Thursday, July 05, 2007




So I guess you could say I'm not necessarily an 'action movie' fan. I mean, I do LIKE action movies sometimes but they definitely aren't my favorite genre and there has to be more to them than big explosions or they completely lose my interest. It's important to know that so that you know where I'm coming from with this review.

Michael Bay's translation of one of my favorite 80's cartoons (and toys) to the big screen is an action movie in the ABSOLUTE sense of the word. It is a full-on, no holds-barred attack on the senses and because of this, could have been an absolute mess. But happily for me, it's not. It's actually a real success and like the rest of his movies, as entertaining (and fulfulling) as a fireworks display...I know, fitting isnt it? In other words, it's a blast while it lasts, you'd gladly go through it again, but it doesnt necessarily make you 'think' or stay with you afterwards. And that's not always a bad thing, you know?

The real secret to the movie's success is NOT the incredible special effects (probably some of the best I've EVER seen and sure to set the bar for future movies of this genre ), the intense action sequences, or the almost gut-wrenchingly vulgar ammount of money that must have been spent to achieve the look of the thing-but it lies in one simple little factor...a great lead. Shia Labeouf is an instantly appealing leading man with an excellent grasp on the character he portrays and a superb comic ability. He is somehow able to stand out, even when surrounded by 20 foot alien robots and gargantuan explosions. Sure, alot of this is due to the somewhat clever (and many times very funny) dialogue and stalwart supporting cast, but mostly it's just his own little achievement. I enjoyed watching him freak out for the whole 2 and half hours...and I think that's a pretty big deal. So three cheers for Shia and yes, now I'm excited for the new Indiana Jones flick!

So are the robots good enough? They're BETTER than good enough...they're phenomenal. I'll admit I was a little sad when Shia's character passed up the little yellow volkswagon bug at the car lot (the original concept of Bumblebee, I might add) for the crappy looking old Camaro but once that thing started working it's magic-running off on its own a la 'Herbie', 'speaking' through the radio, and finally transforming into quite a fantastic looking creature-I forgot all about that. Optimus Prime was perfect-loved the choice of Peter Cullan as his voice-and every bit as loveable as the simply drawn cartoon character I remember. My favorite part of the movie (besides the funny human segments with Shia and his family) was when the 'autobots' made their first appearance and the subsequent contact with Sam. That whole 15-20 minutes was vastly entertaining. I also loved when Bumblebee regained his voice at the end and sounded alot like the car from "Knight Rider' ('Cool', I said to Jonathan, 'He's gonna have his own 'Kit')! The 'awakening' of Megatron was also amazingly well done and the attack during the opening sequence was sufficiently spine-tingling. I was pleased to see that Bay tried to give the autobots more 'personality' so as to make us 'feel' for them but didnt have to use up too much screen time in the process. The Decepticons, on the other hand, were awesome looking but not given much 'conversation' time.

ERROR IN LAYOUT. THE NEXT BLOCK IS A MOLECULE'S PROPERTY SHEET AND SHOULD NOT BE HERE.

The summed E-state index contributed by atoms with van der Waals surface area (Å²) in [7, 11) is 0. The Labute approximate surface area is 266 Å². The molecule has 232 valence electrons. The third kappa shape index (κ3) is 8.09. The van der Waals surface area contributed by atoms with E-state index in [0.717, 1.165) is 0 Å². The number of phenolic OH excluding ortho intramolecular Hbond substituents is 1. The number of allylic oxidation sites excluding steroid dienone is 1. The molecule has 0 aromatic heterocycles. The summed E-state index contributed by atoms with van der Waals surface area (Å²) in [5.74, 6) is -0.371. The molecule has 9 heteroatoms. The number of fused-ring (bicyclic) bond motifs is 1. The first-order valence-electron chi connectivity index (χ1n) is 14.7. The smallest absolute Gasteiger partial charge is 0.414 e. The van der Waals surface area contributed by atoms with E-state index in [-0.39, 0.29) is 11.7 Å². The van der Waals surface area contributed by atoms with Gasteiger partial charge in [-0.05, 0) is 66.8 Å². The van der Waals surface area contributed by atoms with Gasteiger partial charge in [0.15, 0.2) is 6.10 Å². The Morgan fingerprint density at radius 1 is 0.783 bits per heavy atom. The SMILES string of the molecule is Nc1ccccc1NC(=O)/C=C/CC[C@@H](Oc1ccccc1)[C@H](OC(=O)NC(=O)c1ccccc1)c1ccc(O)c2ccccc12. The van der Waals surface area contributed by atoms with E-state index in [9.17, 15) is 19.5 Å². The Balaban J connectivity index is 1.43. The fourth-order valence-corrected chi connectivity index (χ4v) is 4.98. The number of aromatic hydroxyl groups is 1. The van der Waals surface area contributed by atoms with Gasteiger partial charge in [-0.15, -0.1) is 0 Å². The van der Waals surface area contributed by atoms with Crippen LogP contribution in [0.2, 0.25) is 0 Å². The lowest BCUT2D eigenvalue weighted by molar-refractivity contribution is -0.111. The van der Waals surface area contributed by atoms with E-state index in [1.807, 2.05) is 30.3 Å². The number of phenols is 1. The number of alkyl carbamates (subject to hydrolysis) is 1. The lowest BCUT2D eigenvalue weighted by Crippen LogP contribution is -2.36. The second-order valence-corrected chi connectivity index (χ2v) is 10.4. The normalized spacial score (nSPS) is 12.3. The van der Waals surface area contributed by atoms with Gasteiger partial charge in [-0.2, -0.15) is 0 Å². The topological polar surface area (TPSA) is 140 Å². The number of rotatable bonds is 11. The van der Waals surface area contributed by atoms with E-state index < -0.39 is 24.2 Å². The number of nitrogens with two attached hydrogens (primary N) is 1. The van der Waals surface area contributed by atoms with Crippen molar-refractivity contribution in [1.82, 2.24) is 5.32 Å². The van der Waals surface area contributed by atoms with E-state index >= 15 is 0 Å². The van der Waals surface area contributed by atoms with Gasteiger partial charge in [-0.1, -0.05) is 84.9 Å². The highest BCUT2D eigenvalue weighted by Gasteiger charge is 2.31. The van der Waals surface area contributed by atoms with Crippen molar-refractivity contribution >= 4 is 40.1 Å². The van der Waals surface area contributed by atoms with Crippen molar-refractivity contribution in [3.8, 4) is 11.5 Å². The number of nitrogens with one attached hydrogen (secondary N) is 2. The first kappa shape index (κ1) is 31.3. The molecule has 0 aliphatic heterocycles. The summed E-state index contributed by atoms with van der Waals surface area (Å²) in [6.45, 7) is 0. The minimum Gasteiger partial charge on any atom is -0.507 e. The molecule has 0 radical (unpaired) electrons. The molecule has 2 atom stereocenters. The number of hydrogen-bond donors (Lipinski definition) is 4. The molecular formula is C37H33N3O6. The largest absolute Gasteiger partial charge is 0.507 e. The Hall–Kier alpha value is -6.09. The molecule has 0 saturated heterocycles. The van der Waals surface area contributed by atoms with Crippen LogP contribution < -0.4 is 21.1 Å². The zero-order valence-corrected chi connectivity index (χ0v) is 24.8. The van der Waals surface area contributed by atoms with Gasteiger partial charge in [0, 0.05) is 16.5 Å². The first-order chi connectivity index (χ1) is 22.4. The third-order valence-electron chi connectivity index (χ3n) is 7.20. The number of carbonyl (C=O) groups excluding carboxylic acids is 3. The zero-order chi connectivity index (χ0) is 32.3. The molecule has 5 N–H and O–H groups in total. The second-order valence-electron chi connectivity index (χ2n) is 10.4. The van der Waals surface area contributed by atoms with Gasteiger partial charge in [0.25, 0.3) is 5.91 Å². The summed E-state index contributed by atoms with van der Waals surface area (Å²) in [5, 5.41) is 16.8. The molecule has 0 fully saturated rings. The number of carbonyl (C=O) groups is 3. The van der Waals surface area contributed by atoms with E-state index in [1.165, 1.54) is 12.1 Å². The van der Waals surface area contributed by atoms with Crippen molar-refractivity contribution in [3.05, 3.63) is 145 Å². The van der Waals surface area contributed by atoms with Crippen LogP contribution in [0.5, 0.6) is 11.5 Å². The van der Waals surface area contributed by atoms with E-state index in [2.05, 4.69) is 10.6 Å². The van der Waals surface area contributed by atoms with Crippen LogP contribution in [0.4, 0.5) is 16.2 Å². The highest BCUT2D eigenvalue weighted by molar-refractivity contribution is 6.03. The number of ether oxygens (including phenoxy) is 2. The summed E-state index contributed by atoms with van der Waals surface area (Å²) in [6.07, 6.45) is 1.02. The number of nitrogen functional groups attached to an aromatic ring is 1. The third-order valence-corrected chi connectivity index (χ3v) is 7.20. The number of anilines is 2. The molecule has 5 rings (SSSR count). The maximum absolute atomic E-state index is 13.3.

Stuff I didnt like: Not a whole lot, really. The last thirty minutes or so eventually began to wear me very thin (like all of Bay's movies) as the action took first place in the story and became this constant onslaught of spastic camera angles, noise, and movement that , to me, was very 'one note' and (dare I say it?) boring. The story was thin, as we all knew it would be, but that doesnt make for any real problems in an action movie. The sudden attempt (during the above-mentioned final battle) to move the audience to some type of emotional trauma w/ the injury of a lead robot was a little obnoxious as well...PLEASE don't try so hard to make me sad about the broken legs of a 15 foot robot when a whole city has just been basically levelled. I am much too tired for such things. And WHY, pray tell, must we throw 'potty' humor into the mix ...especially among creatures that do not even have the anatomy that calls for it? Yeah, I rolled my eyes a couple of times.

Supporting players were not given alot to do in this one. But Anthony Anderson supplied some pretty darn brilliant comic relief nevertheless and John Turturro took a surprising turn as the smarmy 'special agent' guy. I enjoy seeing him in something less 'quirky' than usual. Bernie Mac has a hilarious cameo. Megan Fox was our resident eye-candy and didnt supply much more than a pretty (albeit REALLY thin) physique and straight teeth. (Hubby and I both thought the blonde Australian chick was way better-looking...but she really didnt have much of a point either.) Jon Voight was completely forgettable. Shia's parents, on the other hand, were both great...I love that his father was played by the 'crying friend' from Seinfeld and both of us were impressed by the actress that played Sam's mom.

So again, Bay has a big hit on his hands...probably his biggest ever. Like 'Armageddon', he's got funny moments mixed with major jaw-dropping action and a really good lead performance that will keep audiences coming back. Unlike 'The Island', he didnt over-complicate a proclaimed 'action movie' with a deep science fiction story that most of his fans wouldnt get. And like 'Pearl Harbor' , the whole flick was replete with enough sweat-misted hero-types from the evidently infallible United States Military to satisfy even the most patriotic July 4th movie-goer.

I have to admit, I see the draw of this guy's films and though I'm never going to stick him up there with Peter Wier or Frank Capra in the ranks of great directors, he does his job. With flavah...;)

My rating: 8/10